• Yahya Atiya says:

    Well Modi is in the same camp as Nutty Yahoo and others. His government routinely engages in human rights abuses across India, and turns a blind eye when Muslim Indians are persecuted by Hindu Indians, stoking the fires and creating more division.
    That he threw a tantrum is hardly surprising, he is a narcissist of note.

  • Fanie Rajesh Ngabiso says:

    What a 2 year old. How is it that people like this get into power? It is such an indictment on our species.

    • Samantha Vandersteen says:

      I agree with you. When I first read the article, I rolled my eyes in a “not another entitled world leader” thought, but then, it occurred to me – he is the president of a country & no one of any importance came to greet him because RamaNoShow was busy “fan-girling” over the Chinese President & basically forgot about the Indian President. There was only a total of 3 people to meet, this is not difficult to orchestrate, but this type of oversight is quite typical of the ANC after all. If I was Modi I would also feel really disrespected.

  • John Strydom says:

    Ramaphosa had only three presidents to welcome personally, but when you’re sleepwalking I suppose these omissions can happen.

  • Greeff Kotzé says:

    Okay, pardon my scepticism, but are you sure that 36.1 million hits, from a country of 1.43 billion people of which 865.9 million are internet “subscribers” (the term includes prepaid internet access), is an orchestrated and malicious action, as you seem to infer? And not that some people in India with a high follower count maybe, you know… shared… your article? Across what timeframe were these 36 million requests spread?

    Also, from my understanding, a properly executed DDoS attack by a well-resourced threat actor would be distributed so widely (likely using a botnet) that it cannot be easily countered by simply restricting access from one specific country.

    • Johan Mynhardt says:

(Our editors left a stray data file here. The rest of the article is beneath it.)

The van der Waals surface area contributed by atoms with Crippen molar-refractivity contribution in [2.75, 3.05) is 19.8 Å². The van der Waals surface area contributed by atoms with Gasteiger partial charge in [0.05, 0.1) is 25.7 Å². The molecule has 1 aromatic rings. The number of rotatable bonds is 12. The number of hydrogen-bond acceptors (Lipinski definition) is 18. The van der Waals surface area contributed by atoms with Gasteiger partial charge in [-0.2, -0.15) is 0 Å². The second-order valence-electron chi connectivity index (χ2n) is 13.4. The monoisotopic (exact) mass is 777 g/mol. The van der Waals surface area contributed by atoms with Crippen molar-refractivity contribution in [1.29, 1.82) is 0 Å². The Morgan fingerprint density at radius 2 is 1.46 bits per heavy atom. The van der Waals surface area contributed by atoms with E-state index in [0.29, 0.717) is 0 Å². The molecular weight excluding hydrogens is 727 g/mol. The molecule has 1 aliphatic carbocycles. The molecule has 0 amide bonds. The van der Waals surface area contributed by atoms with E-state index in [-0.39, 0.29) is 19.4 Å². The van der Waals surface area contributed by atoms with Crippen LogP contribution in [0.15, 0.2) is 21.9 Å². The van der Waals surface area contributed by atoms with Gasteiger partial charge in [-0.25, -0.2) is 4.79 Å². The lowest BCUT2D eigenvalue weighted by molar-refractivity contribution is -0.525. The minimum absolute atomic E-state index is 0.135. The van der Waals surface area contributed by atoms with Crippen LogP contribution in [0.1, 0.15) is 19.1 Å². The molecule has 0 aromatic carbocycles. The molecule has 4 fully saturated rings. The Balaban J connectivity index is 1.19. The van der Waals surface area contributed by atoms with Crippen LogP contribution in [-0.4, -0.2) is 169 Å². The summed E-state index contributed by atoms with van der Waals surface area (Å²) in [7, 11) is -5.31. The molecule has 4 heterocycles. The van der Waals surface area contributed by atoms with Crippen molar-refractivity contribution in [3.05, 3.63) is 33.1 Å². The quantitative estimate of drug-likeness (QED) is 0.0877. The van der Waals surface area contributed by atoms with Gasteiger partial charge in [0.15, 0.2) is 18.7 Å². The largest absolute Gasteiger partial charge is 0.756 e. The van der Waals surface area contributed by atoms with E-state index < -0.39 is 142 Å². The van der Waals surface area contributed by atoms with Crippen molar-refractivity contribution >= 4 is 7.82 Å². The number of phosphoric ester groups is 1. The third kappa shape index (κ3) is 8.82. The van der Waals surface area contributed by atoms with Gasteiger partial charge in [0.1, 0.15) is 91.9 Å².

Yeah, I have to agree with this view. I imagine an article going viral, in a country with such a large population as India would certainly have this behaviour. Everyone would want to see what a publisher has to say about their leader.

      Imagine something similar to what some South African mobile providers have where you can get free internet access when browsing through their network, that would have a concentrated set of IPs, for example. Referrer headers could shine some light on the origins of requests, but I guess DM aready knew that.
      36 million doesn’t sound like a lot when it reached the right social media tags and followers.

    • Duncan Cosser says:

      I’m certain the cybersecurity experts contacted to help investigate the traffic surge would have investigated this and compared the traffic to known historical data, as well as looking at a bunch of other measures that are associated with DDoS rather than regular traffic.

  • Elethu Duna says:

    I think the problem with rhat article is how things were phrased. You can report on something with implying one is throwing a “tantrum”. Or that the other didn’t care about him because he was busy being star strucked and mesmerized by another. News are now reported in a way that illicit a negative reaction, because that how traffic is attracted. News that don’t illicit a reaction are seen as boring.

  • James Francis says:

    These are our new allies, people, freedom-hating bullies and dictators.

  • Shaun Slayer says:

    Try Cloudflare. 😉

  • Jane Crankshaw says:

    Where is CR’s outrage on the side of press freedom??? Exactly where we know it is – nowhere!
    India, the past masters of rule breaking and discrimination – the country that spawned the Guptas and corrupted the ANC showing us exactly what they are!

  • Brian Cotter says:

    A mynah attack.
    Xi put the boot in completely to India with the China – Africa initiative.
    I thought India was against the Belt and Road circling India and had a competing plan.
    Looking back 2018 – Beijing made clear its growing affinity for other African states connected to the BRI, notably Kenya, Tanzania, Djibouti, Ethiopia and other emerging hubs in East Africa.
    Only Ethiopia and Egypt (Suez Canal) made the cut.

  • Karel Vlok says:

    Eish, can you imagine Daily Maverick’s problems when the new members, all a beacon of democracy and free speech, join BRICs?

  • Dhasagan Pillay says:

    While I wouldn’t expect to know what happens behind the scenes @DM… surely you would want to have this occurrence blasted from every single rooftop, newsstand and screen across the Indian subcontinent. I just checked to see what the Times of India was saying about this – dololo. PR-hunger (as all are these days) is as much an opportunity as it is a variable that could cause problems.

  • William Dryden says:

    And Squirrel accepts this man as part of Bric’s shocking comes to mind. However as they say, birds of a feather flock together.